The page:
OBJECTIVE: Slow walking speed paired with increased energy cost is a strong predictor for mortality and disability in older adults but has yet to be examined in a heterogeneous sample (ie, age, sex, disease status). The aim of this study was to examine energy cost of slow and normal walking speeds among low- and normal-functioning adults. DESIGN: Adults aged 20-90 yrs were recruited for this study. Participants completed a 10-m functional walk test at a self-selected normal walking speed and were categorized as low functioning or normal functioning based on expected age- and sex-adjusted average gait speed. Participants completed two successive 3-min walking stages, at slower than normal and normal walking speeds, respectively. Gas exchange was measured and energy cost per meter (milliliter per kilogram per meter) was calculated for both walking speeds. RESULTS: Energy cost per meter was higher (P < 0.0001) in the low-functioning group (n = 76; female = 59.21%; mean ± SD age = 61.13 ± 14.68 yrs) during the slower than normal and normal (P < 0.0001) walking speed bouts compared with the normal-functioning group (n = 42; female = 54.76%; mean ± SD age = 51.55 ± 19.51 yrs). CONCLUSIONS: Low-functioning adults rely on greater energy cost per meter of walking at slower and normal speeds. This has implications for total daily energy expenditure in low-functioning, adult populations.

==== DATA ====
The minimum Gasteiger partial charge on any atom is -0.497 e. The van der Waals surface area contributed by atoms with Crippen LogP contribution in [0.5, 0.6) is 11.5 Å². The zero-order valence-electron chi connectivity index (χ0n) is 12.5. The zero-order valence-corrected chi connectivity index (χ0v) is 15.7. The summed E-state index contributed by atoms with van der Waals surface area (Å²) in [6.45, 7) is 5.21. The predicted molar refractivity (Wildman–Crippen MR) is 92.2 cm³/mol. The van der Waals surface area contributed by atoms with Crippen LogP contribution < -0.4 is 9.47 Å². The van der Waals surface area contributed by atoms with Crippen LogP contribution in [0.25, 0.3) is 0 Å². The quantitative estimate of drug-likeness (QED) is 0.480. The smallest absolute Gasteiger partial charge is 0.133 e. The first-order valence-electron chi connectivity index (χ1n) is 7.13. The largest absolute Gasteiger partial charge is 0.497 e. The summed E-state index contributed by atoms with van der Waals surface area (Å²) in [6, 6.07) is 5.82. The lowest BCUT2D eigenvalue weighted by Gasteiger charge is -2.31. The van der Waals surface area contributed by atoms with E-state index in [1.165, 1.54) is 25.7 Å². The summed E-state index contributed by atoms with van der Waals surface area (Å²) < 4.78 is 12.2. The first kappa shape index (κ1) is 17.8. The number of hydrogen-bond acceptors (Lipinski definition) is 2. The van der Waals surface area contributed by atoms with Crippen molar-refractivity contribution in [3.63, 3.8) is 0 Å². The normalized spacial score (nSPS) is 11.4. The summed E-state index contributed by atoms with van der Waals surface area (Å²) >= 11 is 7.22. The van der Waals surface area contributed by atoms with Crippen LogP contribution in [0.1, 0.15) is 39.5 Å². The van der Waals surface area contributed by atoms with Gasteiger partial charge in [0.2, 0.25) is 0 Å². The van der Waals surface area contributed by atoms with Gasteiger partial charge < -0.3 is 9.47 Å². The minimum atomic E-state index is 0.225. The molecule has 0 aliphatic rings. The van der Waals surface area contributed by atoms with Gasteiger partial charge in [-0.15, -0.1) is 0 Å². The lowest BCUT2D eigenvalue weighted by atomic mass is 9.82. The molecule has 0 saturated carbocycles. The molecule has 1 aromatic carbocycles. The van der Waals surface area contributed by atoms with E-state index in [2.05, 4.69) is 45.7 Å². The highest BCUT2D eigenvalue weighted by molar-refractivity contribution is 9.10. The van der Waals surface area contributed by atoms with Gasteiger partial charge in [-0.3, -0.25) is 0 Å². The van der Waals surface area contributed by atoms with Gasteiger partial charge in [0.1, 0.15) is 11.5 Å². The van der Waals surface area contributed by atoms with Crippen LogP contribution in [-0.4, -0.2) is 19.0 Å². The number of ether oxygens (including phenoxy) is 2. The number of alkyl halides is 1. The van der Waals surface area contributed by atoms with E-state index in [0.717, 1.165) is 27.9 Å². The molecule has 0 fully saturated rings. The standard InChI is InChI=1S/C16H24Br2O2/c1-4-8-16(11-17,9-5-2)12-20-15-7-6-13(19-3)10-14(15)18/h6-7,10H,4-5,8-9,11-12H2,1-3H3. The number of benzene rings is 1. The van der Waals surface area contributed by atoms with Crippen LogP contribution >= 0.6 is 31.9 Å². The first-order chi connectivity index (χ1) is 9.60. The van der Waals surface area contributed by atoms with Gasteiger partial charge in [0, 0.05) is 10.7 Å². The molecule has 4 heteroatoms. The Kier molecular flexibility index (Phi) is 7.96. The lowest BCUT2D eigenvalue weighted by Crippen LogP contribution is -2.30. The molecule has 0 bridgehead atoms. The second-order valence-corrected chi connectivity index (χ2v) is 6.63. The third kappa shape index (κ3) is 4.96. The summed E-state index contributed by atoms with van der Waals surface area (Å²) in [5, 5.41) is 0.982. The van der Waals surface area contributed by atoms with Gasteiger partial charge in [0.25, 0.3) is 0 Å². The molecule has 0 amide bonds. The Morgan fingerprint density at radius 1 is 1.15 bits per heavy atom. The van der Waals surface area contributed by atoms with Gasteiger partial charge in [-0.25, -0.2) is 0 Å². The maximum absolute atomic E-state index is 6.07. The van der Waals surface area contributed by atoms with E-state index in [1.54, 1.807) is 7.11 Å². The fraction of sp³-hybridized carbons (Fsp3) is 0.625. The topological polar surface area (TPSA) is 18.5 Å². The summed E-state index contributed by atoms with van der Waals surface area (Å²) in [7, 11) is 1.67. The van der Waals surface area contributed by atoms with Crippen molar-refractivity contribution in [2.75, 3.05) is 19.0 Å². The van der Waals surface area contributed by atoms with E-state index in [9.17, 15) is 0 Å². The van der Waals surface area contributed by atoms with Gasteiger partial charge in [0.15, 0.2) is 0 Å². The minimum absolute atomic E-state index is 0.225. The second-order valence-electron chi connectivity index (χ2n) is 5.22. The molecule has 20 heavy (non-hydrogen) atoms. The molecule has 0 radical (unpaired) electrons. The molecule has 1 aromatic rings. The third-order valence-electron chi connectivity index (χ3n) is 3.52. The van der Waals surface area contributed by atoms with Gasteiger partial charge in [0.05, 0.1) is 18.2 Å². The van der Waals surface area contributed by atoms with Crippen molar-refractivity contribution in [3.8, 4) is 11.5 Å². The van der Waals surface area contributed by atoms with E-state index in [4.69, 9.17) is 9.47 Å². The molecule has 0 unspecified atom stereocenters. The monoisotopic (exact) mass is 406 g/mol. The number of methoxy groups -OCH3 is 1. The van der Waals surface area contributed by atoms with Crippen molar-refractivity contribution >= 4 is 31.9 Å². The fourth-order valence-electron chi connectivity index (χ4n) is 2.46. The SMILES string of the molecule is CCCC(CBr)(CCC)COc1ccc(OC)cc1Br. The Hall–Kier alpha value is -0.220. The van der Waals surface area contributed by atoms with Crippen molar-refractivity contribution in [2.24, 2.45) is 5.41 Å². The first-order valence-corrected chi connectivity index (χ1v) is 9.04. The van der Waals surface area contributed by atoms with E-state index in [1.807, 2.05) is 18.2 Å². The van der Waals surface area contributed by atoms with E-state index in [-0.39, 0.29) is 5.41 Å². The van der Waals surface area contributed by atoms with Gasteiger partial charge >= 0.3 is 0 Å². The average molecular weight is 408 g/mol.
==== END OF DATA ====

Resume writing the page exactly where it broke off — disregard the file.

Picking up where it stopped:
|Original language||English (US)|
|Number of pages||6|
|Journal||American journal of physical medicine & rehabilitation|
|State||Published - Nov 1 2019|
ASJC Scopus subject areas
- Physical Therapy, Sports Therapy and Rehabilitation